Healthy Foods for a Healthy Colon

Exclud­ing skin can­cer, colon can­cer is the third most com­mon­ly diag­nosed can­cer in both men and women in the Unit­ed States, accord­ing to the Amer­i­can Can­cer Soci­ety. As a result, it’s impor­tant to take pre­ven­tive mea­sures to keep your colon as healthy as pos­si­ble. Not only does it reduce the risk of colon can­cer and oth­er colon dis­or­ders, it can lead to improved diges­tion, increased ener­gy, bet­ter absorp­tion of nutri­ents in your body and healthy body weight. 

Here are few tips on what to eat to sup­port a healthy colon:

Increase your over­all fiber consumption

Fiber helps move food through your diges­tive tract, keep­ing you reg­u­lar and pre­vent­ing con­sti­pa­tion. The Dietary Guide­lines for Amer­i­cans rec­om­mends adults get between 25 and 30 grams of fiber per day. High fiber diets help low­er your risk of colon can­cer and help pre­vent hem­or­rhoids that can lead to diver­tic­u­lar dis­ease. The best way to add fiber to your diet is by eat­ing fiber-rich fruits, veg­eta­bles, whole grains and legumes. Fol­low­ing are some of the best fiber-rich food choices:

  • Apples
  • Arti­chokes
  • Bananas
  • Black beans
  • Broc­coli
  • Brown rice
  • Brus­sels sprouts
  • Car­rots
  • Chick­peas
  • Lentils
  • Oranges
  • Peas
  • Rasp­ber­ries
  • Spinach
  • Sweet pota­toes
  • White beans

Con­sume plen­ty of Omega-3s

Omega‑3 fat­ty acids can reduce inflam­ma­tion and improve the func­tion of colon cells. The best way to add omega-3s into your diet is through fish, nuts and oils, and some of the best sources include:

  • Anchovies
  • Ground flaxseed
  • Her­ring
  • Mack­er­el
  • Olive oil
  • Salmon
  • Sar­dines
  • Sun­flower oil
  • Wal­nuts

Choose whole grains

The Dietary Guide­lines for Amer­i­cans rec­om­mends adults eat 3 – 5 serv­ings of whole grains per day. Whole grains con­tain more colon-friend­ly vit­a­mins, min­er­als and fiber than refined grain foods such as white flour and white rice. When select­ing grains for your diet, choose from these options:

  • Bar­ley
  • Brown rice
  • Cous­cous
  • Mil­let
  • Quinoa
  • Steel cut oats
  • Whole wheat
  • Wild rice

Add in fer­ment­ed foods 

Fer­ment­ed foods con­tain live micro-organ­isms called pro­bi­otics, which help replen­ish the good bac­te­ria in your gut to sup­port opti­mal health. These foods add a new lev­el of fla­vor to your dish­es while pro­mot­ing colon health:

  • Apple cider vinegar
  • Kefir
  • Kim­chi
  • Kom­bucha
  • Sauer­kraut
  • Yogurt

Increase your water intake

Your colon is respon­si­ble for absorb­ing water into the body, so ensur­ing you have enough water through­out the day will help keep your colon and body in shape. Water also aids in keep­ing your diges­tive track mov­ing and flush­ing out all the fiber you have con­sumed. The amount of water you should con­sume in a day varies from per­son to per­son, depend­ing on fac­tors such as your weight and over­all dai­ly activ­i­ty lev­els. The aver­age rec­om­mend­ed amount for women is 11.5 cups per day and 15.5 cups per day for men.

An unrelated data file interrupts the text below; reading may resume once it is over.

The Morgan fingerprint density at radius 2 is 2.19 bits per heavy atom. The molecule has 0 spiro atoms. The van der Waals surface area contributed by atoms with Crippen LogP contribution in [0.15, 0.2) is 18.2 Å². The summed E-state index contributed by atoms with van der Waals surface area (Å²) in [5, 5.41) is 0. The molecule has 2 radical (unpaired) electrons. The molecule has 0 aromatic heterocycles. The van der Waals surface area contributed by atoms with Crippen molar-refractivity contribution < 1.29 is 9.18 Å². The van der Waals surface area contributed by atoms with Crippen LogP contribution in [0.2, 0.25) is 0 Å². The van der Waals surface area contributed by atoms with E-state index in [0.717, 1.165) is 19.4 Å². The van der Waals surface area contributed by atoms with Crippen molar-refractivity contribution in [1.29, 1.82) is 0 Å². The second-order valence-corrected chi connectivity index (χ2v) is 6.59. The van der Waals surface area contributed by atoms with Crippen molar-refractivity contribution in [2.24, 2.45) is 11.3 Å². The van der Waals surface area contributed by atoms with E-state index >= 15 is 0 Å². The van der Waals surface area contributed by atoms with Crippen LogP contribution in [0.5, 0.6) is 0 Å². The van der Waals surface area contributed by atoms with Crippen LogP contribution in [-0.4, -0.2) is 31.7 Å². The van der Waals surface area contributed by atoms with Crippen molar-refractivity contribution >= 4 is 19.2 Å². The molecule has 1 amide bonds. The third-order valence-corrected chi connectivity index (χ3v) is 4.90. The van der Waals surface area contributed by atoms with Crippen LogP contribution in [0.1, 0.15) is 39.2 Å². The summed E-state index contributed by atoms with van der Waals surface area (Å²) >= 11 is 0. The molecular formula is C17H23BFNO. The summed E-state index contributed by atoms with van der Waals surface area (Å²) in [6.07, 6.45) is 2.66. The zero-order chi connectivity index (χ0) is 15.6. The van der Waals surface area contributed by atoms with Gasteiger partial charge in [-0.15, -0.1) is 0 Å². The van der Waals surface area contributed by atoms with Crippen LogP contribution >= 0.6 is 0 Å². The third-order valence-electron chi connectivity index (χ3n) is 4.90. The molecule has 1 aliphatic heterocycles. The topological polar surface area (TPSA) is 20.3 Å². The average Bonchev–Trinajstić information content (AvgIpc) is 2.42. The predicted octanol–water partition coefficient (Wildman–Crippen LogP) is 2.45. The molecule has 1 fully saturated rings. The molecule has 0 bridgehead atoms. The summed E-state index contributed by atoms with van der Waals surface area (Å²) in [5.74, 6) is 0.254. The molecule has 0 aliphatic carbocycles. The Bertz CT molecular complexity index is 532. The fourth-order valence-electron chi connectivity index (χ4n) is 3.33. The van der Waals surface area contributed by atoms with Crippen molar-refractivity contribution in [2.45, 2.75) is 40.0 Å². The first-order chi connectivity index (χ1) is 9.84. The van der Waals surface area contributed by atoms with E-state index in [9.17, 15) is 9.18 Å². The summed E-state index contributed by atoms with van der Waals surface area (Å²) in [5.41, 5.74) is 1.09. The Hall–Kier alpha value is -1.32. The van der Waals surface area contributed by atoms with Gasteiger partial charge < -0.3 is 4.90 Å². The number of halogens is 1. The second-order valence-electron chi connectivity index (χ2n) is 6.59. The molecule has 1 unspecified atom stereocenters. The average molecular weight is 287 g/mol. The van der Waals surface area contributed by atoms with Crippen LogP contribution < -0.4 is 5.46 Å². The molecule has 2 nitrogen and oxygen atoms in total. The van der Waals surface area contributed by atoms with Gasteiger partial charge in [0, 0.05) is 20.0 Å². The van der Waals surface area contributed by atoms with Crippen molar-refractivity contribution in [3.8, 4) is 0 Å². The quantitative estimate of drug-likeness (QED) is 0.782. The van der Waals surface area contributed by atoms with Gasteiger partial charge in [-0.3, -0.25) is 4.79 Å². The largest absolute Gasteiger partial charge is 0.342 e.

While eat­ing the right foods can keep your colon healthy, it’s just as impor­tant to keep in mind the foods that you should lim­it or avoid.

Lim­it red meat and processed meat

The Amer­i­can Can­cer Soci­ety has report­ed that per day con­sump­tion of 100 grams or more of red meat (the equiv­a­lent of a small ham­burg­er) or 50 grams of processed meat (like hot dogs and sausage) can increase chances of colon can­cer by 15 – 20 per­cent due to the high­er sat­u­rat­ed fat and preser­v­a­tive content. 

Lim­it heav­i­ly processed foods 

Processed foods usu­al­ly have high­er sodi­um, sug­ar and sat­u­rat­ed fat lev­els. Eat­ing these foods can lead to increased inflam­ma­tion in your body and can raise your risk of colon can­cer and colon dis­or­ders. To lim­it your intake of heav­i­ly processed foods, cut back on items such as:

  • Bak­ery products
  • Chips and crackers
  • Condi­ments — ketchup, may­on­naise, jel­lies, dress­ings, etc.
  • Fast food meals
  • Frozen meals and snacks
  • Mar­garine
  • Microwave pop­corn
  • Refined veg­etable oils — canola, corn, soybean

Lim­it refined sugars

Stud­ies have found that diets high in sug­ar and low in fiber are linked to peo­ple with ulcer­a­tive col­i­tis, Crohn’s dis­ease and oth­er con­di­tions relat­ed to the colon. To lim­it your refined sug­ar intake, cut back on food and drinks such as:

  • Brown­ies
  • Cakes
  • Can­dy
  • Cook­ies
  • Fruit juices
  • Ice Cream
  • Pies
  • Sodas

By fol­low­ing a healthy diet, you can boost your immune sys­tem while low­er­ing your risk for var­i­ous dis­eases with­in your colon. It’s also impor­tant to stay up-to-date on pre­ven­tive screen­ings, like a colonoscopy, to help detect and remove any pre­can­cer­ous or can­cer­ous growths that may have devel­oped with­in your colon as ear­ly as pos­si­ble. You can sched­ule an appoint­ment with one of our gas­troen­terol­o­gists online or by call­ing 630−717−2600.

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  • My goal is to provide excellent care to all of my patients. I do this by combining the science of medicine and the most up-to-date, evidence-based practices with active listening, empathy and compassion.